The exact significance and attributes of Quetzalcoatl varied somewhat between civilizations and through history. Quetzalcoatl was often considered the god of the morning star, and his twin brother Xolotl was the evening star (Venus). As the morning star he was known by the title Tlahuizcalpantecuhtli, meaning “lord of the star of the dawn.” He was known as the inventor of books and the calendar, the giver of maize (corn) to mankind, and sometimes as a symbol of death and resurrection. Quetzalcoatl was also the patron of the priests and the title of the Aztec high priest.
Most Mesoamerican beliefs included cycles of suns. Usually, our current time was considered the fifth sun, the previous four having been destroyed by flood, fire and the like. Quetzalcoatl allegedly went to Mictlan, the underworld, and created fifth-world mankind from the bones of the previous races (with the help of Chihuacoatl), using his own blood, from a wound in his penis, to imbue the bones with new life.
His birth, along with his twin Xolotl, was unusual; it was a virgin birth, to the goddess Coatlicue. Alternatively, he was a son of Xochiquetzal and Mixcoatl.
One Aztec story claims that Quetzalcoatl was seduced by Tezcatlipoca into becoming drunk and sleeping with a celibate priestess, and then burned himself to death out of remorse. His heart became the morning star.
Belief in Cortes as Quetzalcoatl and the fall of Tenochtitlan
It has been widely believed that the Aztec Emperor Moctezuma II initially believed the landing of Hernan Cortes in 1519 to be Quetzalcoatl’s return. This has been questioned by some ethnohistorians, like Matthew Restall, who argues that the Quetzalcoatl-Cortes connection is not found in any document that was created independently of post-Conquest Spanish influence, and that there is little proof of a pre-Hispanic belief in Quetzalcoatl’s return. Most documents expounding this theory are of entirely Spanish origin, such as Cortes’ letters to Charles V of Spain, in which Cortes goes to great pains to present the naive gullibility of the Aztecs in general as a great aid in his conquest of Mexico.
Much of the idea of Cortes being seen as a deity can be traced back to the Florentine Codex written down some 50 years after the conquest. In the codex’s description of the first meeting between Moctezuma and Cortes, the Aztec ruler is described as giving a prepared speech in classical oratorial Nahuatl, a speech which, as described verbatim in the codex (written by Sahagun’s, Tlatelolcan informants), included such prostrate declarations of divine or near-divine admiration.
Subtleties in, and an imperfect scholarly understanding of, high Nahuatl rhetorical style make the exact intent of these comments tricky to ascertain, but Restall argues that Moctezuma politely offering his throne to Cortes (if indeed he did ever give the speech as reported) may well have been meant as the exact opposite of what it was taken to mean: politeness in Aztec culture was a way to assert dominance and show superiority. This speech, which has been widely referred to, has been a factor in the widespread belief that Moctezuma was addressing Cortes as the returning god Quetzalcoatl.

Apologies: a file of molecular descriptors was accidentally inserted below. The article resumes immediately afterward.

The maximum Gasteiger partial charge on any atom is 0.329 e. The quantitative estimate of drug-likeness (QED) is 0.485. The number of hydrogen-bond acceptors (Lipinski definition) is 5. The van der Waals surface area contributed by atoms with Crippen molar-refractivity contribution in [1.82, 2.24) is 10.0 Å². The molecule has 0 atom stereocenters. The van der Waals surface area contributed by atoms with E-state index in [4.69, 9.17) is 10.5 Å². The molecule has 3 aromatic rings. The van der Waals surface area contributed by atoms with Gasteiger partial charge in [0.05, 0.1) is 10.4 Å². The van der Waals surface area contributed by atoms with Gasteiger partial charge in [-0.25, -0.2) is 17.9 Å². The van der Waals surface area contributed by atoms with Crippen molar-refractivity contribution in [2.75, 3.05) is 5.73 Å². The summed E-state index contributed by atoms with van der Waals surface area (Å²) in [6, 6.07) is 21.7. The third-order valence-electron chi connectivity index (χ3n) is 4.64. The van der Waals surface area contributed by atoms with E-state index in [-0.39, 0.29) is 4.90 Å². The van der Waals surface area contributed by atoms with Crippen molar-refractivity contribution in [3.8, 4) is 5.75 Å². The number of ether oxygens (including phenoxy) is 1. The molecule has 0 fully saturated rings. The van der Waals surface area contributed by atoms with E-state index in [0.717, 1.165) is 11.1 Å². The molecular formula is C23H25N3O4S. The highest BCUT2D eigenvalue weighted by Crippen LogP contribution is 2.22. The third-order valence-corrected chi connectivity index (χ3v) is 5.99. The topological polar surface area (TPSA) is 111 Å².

Other parties have also propagated the idea that the Native Americans believed the conquistadors to be gods: most notably the historians of the Franciscan order such as Fray Geronimo de Mendieta. Some Franciscans at this time held millennarian beliefs and the natives taking the Spanish conquerors for gods was an idea that went well with this theology. Bernardino de Sahagun, who compiled the Florentine Codex, was also a Franciscan.
Some scholarship still maintains the view that the Aztec Empire’s fall may be attributed in part to the belief in Cortes as the returning Quetzalcoatl. However, a number of Meso-americanist scholars (such as Matthew Restall (2003), James Lockhart (1994), Susan D. Gillespie (1989), Camilla Townsend (2003a, 2003b), Louise Burkhart, and Michael E. Smith (2001) among others) consider the “Quetzalcoatl/Cortes myth” as one of many myths about the Spanish conquest which have risen in the early post-conquest period. (Knight 2004)
Some scholars have noted a resemblance of the Quetzalcoatl legend with that of the myth of the Pahana held by the Hopis of northern Arizona. Scholars have described many similarities between the myths of the Aztecs and those of the American Southwest, and posit a common root. The Hopi describe the Pahana as the “Lost White Brother,” and they expected his eventual return from the east during which he would destroy the wicked and begin a new era of peace and prosperity. Hopi tradition maintains that they at first mistook the Spanish conquistadors as the Pahana when they arrived on the Hopi mesas in the 16th century.